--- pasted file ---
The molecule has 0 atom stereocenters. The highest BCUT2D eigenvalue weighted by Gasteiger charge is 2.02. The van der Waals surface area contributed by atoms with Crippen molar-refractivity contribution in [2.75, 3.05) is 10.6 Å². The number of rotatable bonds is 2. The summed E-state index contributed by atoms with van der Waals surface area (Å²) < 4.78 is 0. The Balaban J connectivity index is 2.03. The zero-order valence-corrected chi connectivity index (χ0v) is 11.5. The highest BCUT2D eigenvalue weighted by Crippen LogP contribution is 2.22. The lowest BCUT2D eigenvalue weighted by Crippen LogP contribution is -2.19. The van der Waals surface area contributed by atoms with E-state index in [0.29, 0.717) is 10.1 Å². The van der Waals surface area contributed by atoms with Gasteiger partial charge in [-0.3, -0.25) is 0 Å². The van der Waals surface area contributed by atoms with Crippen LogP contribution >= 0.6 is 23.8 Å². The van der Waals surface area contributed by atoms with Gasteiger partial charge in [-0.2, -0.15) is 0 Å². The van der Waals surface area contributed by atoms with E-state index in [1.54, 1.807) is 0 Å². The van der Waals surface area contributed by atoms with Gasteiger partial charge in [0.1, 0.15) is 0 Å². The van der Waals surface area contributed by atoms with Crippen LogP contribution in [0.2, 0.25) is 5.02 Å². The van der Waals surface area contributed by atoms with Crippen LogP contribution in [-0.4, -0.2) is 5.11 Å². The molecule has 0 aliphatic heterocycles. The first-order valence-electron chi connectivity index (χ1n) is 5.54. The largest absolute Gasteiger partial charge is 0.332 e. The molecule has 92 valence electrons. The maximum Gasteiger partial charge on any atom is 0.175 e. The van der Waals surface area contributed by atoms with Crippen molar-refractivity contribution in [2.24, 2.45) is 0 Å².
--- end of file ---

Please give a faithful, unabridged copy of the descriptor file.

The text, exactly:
The molecule has 0 atom stereocenters. The highest BCUT2D eigenvalue weighted by Gasteiger charge is 2.02. The van der Waals surface area contributed by atoms with Crippen molar-refractivity contribution in [2.75, 3.05) is 10.6 Å². The number of rotatable bonds is 2. The summed E-state index contributed by atoms with van der Waals surface area (Å²) < 4.78 is 0. The Balaban J connectivity index is 2.03. The zero-order valence-corrected chi connectivity index (χ0v) is 11.5. The highest BCUT2D eigenvalue weighted by Crippen LogP contribution is 2.22. The lowest BCUT2D eigenvalue weighted by Crippen LogP contribution is -2.19. The van der Waals surface area contributed by atoms with E-state index in [0.29, 0.717) is 10.1 Å². The van der Waals surface area contributed by atoms with Gasteiger partial charge in [-0.3, -0.25) is 0 Å². The van der Waals surface area contributed by atoms with Crippen LogP contribution >= 0.6 is 23.8 Å². The van der Waals surface area contributed by atoms with Gasteiger partial charge in [-0.2, -0.15) is 0 Å². The van der Waals surface area contributed by atoms with E-state index in [1.54, 1.807) is 0 Å². The van der Waals surface area contributed by atoms with Gasteiger partial charge in [0.1, 0.15) is 0 Å². The van der Waals surface area contributed by atoms with Crippen LogP contribution in [0.2, 0.25) is 5.02 Å². The van der Waals surface area contributed by atoms with Crippen LogP contribution in [-0.4, -0.2) is 5.11 Å². The molecule has 0 aliphatic heterocycles. The first-order valence-electron chi connectivity index (χ1n) is 5.54. The largest absolute Gasteiger partial charge is 0.332 e. The molecule has 92 valence electrons. The maximum Gasteiger partial charge on any atom is 0.175 e. The van der Waals surface area contributed by atoms with Crippen molar-refractivity contribution in [2.24, 2.45) is 0 Å².